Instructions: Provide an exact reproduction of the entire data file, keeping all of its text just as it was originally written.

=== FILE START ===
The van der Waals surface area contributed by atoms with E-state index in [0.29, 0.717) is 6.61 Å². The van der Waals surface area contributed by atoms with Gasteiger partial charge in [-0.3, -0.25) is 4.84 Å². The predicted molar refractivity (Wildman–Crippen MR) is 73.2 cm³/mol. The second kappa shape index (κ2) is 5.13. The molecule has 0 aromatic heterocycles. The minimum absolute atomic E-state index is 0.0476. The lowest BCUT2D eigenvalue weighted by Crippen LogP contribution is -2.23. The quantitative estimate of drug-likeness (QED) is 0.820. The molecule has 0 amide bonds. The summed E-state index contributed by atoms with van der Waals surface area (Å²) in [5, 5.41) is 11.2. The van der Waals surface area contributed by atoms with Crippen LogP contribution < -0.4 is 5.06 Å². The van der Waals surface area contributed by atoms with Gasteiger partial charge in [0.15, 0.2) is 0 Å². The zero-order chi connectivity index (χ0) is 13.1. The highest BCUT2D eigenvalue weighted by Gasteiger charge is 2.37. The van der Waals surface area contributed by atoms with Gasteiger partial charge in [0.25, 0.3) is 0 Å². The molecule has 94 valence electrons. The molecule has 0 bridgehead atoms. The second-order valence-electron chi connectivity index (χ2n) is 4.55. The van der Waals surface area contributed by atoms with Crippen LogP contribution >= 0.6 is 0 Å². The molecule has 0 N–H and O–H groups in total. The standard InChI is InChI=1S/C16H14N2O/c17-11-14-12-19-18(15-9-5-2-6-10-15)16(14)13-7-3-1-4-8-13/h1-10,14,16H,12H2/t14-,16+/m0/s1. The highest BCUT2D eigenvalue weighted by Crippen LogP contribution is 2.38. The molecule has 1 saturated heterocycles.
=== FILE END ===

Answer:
The van der Waals surface area contributed by atoms with E-state index in [0.29, 0.717) is 6.61 Å². The van der Waals surface area contributed by atoms with Gasteiger partial charge in [-0.3, -0.25) is 4.84 Å². The predicted molar refractivity (Wildman–Crippen MR) is 73.2 cm³/mol. The second kappa shape index (κ2) is 5.13. The molecule has 0 aromatic heterocycles. The minimum absolute atomic E-state index is 0.0476. The lowest BCUT2D eigenvalue weighted by Crippen LogP contribution is -2.23. The quantitative estimate of drug-likeness (QED) is 0.820. The molecule has 0 amide bonds. The summed E-state index contributed by atoms with van der Waals surface area (Å²) in [5, 5.41) is 11.2. The van der Waals surface area contributed by atoms with Crippen LogP contribution < -0.4 is 5.06 Å². The van der Waals surface area contributed by atoms with Gasteiger partial charge in [0.15, 0.2) is 0 Å². The zero-order chi connectivity index (χ0) is 13.1. The highest BCUT2D eigenvalue weighted by Gasteiger charge is 2.37. The van der Waals surface area contributed by atoms with Gasteiger partial charge in [0.25, 0.3) is 0 Å². The molecule has 94 valence electrons. The molecule has 0 bridgehead atoms. The second-order valence-electron chi connectivity index (χ2n) is 4.55. The van der Waals surface area contributed by atoms with Crippen LogP contribution >= 0.6 is 0 Å². The molecule has 0 N–H and O–H groups in total. The standard InChI is InChI=1S/C16H14N2O/c17-11-14-12-19-18(15-9-5-2-6-10-15)16(14)13-7-3-1-4-8-13/h1-10,14,16H,12H2/t14-,16+/m0/s1. The highest BCUT2D eigenvalue weighted by Crippen LogP contribution is 2.38. The molecule has 1 saturated heterocycles.